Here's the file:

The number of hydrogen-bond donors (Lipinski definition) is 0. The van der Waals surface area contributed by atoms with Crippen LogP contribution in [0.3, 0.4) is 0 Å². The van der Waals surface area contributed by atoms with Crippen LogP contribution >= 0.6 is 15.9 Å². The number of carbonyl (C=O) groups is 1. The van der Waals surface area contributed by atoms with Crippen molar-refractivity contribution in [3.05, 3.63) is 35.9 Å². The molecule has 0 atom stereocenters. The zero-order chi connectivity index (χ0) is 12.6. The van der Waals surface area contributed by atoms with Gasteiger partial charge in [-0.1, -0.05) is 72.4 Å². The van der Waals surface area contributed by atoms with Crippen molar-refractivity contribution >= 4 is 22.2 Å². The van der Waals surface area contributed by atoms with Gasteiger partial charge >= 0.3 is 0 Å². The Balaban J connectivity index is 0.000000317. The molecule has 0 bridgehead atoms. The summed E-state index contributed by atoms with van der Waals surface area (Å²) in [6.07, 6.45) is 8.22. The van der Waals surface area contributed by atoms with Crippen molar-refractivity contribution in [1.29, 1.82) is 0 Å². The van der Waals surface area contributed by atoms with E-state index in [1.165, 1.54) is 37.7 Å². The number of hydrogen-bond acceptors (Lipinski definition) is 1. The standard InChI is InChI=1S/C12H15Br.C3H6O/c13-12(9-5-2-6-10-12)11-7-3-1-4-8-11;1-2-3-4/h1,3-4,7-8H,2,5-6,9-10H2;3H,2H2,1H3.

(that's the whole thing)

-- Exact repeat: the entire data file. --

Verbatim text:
The number of hydrogen-bond donors (Lipinski definition) is 0. The van der Waals surface area contributed by atoms with Crippen LogP contribution in [0.3, 0.4) is 0 Å². The van der Waals surface area contributed by atoms with Crippen LogP contribution >= 0.6 is 15.9 Å². The number of carbonyl (C=O) groups is 1. The van der Waals surface area contributed by atoms with Crippen molar-refractivity contribution in [3.05, 3.63) is 35.9 Å². The molecule has 0 atom stereocenters. The zero-order chi connectivity index (χ0) is 12.6. The van der Waals surface area contributed by atoms with Gasteiger partial charge in [-0.1, -0.05) is 72.4 Å². The van der Waals surface area contributed by atoms with Crippen molar-refractivity contribution >= 4 is 22.2 Å². The van der Waals surface area contributed by atoms with Gasteiger partial charge >= 0.3 is 0 Å². The Balaban J connectivity index is 0.000000317. The molecule has 0 bridgehead atoms. The summed E-state index contributed by atoms with van der Waals surface area (Å²) in [6.07, 6.45) is 8.22. The van der Waals surface area contributed by atoms with Crippen molar-refractivity contribution in [1.29, 1.82) is 0 Å². The van der Waals surface area contributed by atoms with E-state index in [1.165, 1.54) is 37.7 Å². The number of hydrogen-bond acceptors (Lipinski definition) is 1. The standard InChI is InChI=1S/C12H15Br.C3H6O/c13-12(9-5-2-6-10-12)11-7-3-1-4-8-11;1-2-3-4/h1,3-4,7-8H,2,5-6,9-10H2;3H,2H2,1H3.